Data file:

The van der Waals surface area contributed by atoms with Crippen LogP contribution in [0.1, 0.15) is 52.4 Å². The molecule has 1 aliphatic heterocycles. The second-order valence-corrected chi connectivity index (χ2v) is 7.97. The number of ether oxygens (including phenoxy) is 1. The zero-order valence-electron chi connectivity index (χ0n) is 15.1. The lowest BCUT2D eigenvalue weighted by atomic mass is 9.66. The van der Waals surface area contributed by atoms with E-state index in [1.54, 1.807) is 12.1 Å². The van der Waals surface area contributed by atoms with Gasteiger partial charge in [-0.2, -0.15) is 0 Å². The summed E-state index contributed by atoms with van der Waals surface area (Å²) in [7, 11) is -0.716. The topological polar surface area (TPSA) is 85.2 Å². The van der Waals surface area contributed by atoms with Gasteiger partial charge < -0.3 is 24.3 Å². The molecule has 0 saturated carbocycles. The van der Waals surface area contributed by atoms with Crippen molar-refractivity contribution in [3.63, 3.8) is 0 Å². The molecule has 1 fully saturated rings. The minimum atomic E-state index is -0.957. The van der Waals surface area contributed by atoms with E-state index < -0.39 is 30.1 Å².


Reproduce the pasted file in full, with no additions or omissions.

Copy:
The van der Waals surface area contributed by atoms with Crippen LogP contribution in [0.1, 0.15) is 52.4 Å². The molecule has 1 aliphatic heterocycles. The second-order valence-corrected chi connectivity index (χ2v) is 7.97. The number of ether oxygens (including phenoxy) is 1. The zero-order valence-electron chi connectivity index (χ0n) is 15.1. The lowest BCUT2D eigenvalue weighted by atomic mass is 9.66. The van der Waals surface area contributed by atoms with E-state index in [1.54, 1.807) is 12.1 Å². The van der Waals surface area contributed by atoms with Gasteiger partial charge in [-0.2, -0.15) is 0 Å². The summed E-state index contributed by atoms with van der Waals surface area (Å²) in [7, 11) is -0.716. The topological polar surface area (TPSA) is 85.2 Å². The van der Waals surface area contributed by atoms with Gasteiger partial charge < -0.3 is 24.3 Å². The molecule has 0 saturated carbocycles. The van der Waals surface area contributed by atoms with Crippen molar-refractivity contribution in [3.63, 3.8) is 0 Å². The molecule has 1 fully saturated rings. The minimum atomic E-state index is -0.957. The van der Waals surface area contributed by atoms with E-state index < -0.39 is 30.1 Å².